Meaningful communication in class – Communicating meaningful in class (Vocational School)
Meaningful communication refers to the process in which the students, in exchange with their teachers, give personal importance to the teaching-learning process and its results.
Lessons can be taught in certain subjects and disciplines, e.g. in the training for service and specialist for protection and safety, only if the pupils trust the professional judgment of their teachers and engage in new content, even if they do not yet fully understand what they are supposed to be good for.
This can be achieved through the authenticity of the teacher. Without exception, I notice in my teaching activities that the attention of my students always increases greatly when I report from my practical work experience as a manager. Students appreciate the fact that I know exactly what I am talking about. By showing them possible paths, I can often motivate them to have the courage to go their own way. Encouraging praise, as well as a question that shows real interest in learning processes and work results, can already make sense. In my role as a teacher, I don’t save with praise and then keep realizing how much more intense my students are and how much they like to learn. They also bring their professional and over-the-field interests into the classroom and develop them further. On their e-se-hers, they establish links to previous teaching topics and incorporate them into the new teaching topic. They provide feedback on learning progress and learning difficulties because they trust their teacher’s speech. They often take a personal stand, ask critical and further questions and reflect on their learning process. They also assess the quality of their work results much more appropriately than would be done in lessons in which they do not see any sense.
There is a close link between the formation of interests and the educational performance of the school, which also includes studies, e.g. Krapp/Prenzel from 1992. Other studies show that the development of pupils’ professional and multidisciplinary interests is encouraged if independent work is made possible, such as in action-oriented teaching (Hartinger 1997).
According to Prof. Dr. Tade Tramm in embedding relevant learning objects in meaningful and subjectively significant situational contexts in such a way that they offer learners opportunities for active problem-solving learning, so that in the course of this problem-solving action they become relevant for orientation and action and can be actively appropriated by the learners.
In order to further expand “meaningful communication” in the future, I take the opportunity to learn from the needs of my students by getting their feedback, by incorpoating short planning discussions to exchange goals, content and methods in the classroom and by promoting participation. Such planning participation by learners is an extremely important building block of meaningful learning. A positive side effect is that the students feel taken seriously, as they take responsibility for their own learning process and are encouraged to metacognition (Meyer, M./ Schmidt 2000). This can also be done at the end of the lesson in a period of reflection, in which there is open talk about successful teaching, but also about problems that may have arisen. A learning journal/learning diary can also be a way to develop your own strengths as a teacher. Students regularly reflect on their learning progress during the lesson. The journals with the entries of the students are collected by those who agree with them. I then evaluate them and discuss the consequences. This is a valuable part of meaningful communication and at the same time gives me the opportunity to optimize my teaching quality.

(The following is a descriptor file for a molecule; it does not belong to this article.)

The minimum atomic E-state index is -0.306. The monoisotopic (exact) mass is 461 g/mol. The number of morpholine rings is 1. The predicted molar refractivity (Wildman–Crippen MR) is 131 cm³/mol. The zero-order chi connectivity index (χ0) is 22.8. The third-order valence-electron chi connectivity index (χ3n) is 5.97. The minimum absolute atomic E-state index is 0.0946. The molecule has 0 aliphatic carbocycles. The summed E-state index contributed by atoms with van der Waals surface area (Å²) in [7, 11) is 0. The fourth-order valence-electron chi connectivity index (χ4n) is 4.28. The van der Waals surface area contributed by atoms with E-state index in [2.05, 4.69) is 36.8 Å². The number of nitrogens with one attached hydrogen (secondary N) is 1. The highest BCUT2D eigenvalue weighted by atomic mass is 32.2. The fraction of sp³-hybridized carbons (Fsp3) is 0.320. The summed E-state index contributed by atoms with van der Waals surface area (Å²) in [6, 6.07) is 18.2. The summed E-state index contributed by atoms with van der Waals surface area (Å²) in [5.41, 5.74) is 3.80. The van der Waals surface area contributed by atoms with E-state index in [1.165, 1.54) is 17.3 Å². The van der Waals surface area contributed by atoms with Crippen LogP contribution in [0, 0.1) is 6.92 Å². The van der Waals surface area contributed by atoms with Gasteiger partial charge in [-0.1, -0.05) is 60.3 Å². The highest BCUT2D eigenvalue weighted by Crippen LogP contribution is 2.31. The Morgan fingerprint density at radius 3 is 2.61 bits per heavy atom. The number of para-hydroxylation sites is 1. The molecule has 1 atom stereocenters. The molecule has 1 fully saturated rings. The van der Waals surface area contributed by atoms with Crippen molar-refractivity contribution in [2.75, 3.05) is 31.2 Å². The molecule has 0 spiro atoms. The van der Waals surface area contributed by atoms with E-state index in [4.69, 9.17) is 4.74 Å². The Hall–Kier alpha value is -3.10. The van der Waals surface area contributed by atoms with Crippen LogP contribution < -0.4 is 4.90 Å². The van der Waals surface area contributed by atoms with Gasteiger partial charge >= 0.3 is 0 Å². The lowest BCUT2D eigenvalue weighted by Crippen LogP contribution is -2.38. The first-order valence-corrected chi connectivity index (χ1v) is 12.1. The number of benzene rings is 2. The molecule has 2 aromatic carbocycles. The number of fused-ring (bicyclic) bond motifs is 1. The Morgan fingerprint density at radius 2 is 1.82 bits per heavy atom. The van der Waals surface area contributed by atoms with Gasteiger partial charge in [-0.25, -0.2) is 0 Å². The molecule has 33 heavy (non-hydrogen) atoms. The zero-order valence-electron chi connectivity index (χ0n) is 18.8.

Student feedback is a very helpful way of collecting feedback on the quality of teaching-learning processes, in which the goal, subject matter and form of feedback between the teacher and the students are agreed (working alliance). The data are collected, processed and evaluated methodically (evaluation) and reported back to the students (publication) in order to draw conclusions for future teaching work (action). This can be done, for example, done with the help of questionnaires: The students fill e.g. a questionnaire at the end of each second week of school. This can be standardized (check, distribute points) or openly formulated. The results will be discussed at the beginning of the following school week. Another possibility may be a “teacher’s certificate”. The students give the teacher a numerical certificate individually or after group discussions. In classes with a good teaching environment, this can be done without any problems. However, it should be clear to all parties that it is a question of subjective judgments, not of objective statements. If possible, the feedback of the evaluated data must pass to the next day or to the next specialist lesson. If the teacher feels that the students are not answering honestly, the feedback should be discontinued. Those who are not prepared to draw conclusions from the collected data should not seek feedback. Feedback only makes sense if it is designed as a continuous process. Therefore, it is best to repeat the same feedback method for months. Feedback should be combined with fixed rituals, fixed times and responsibilities. Feedback results – even if they are different than expected, should not be greeted with anger, but should be seen as an opportunity that can give rise to a change of perspective.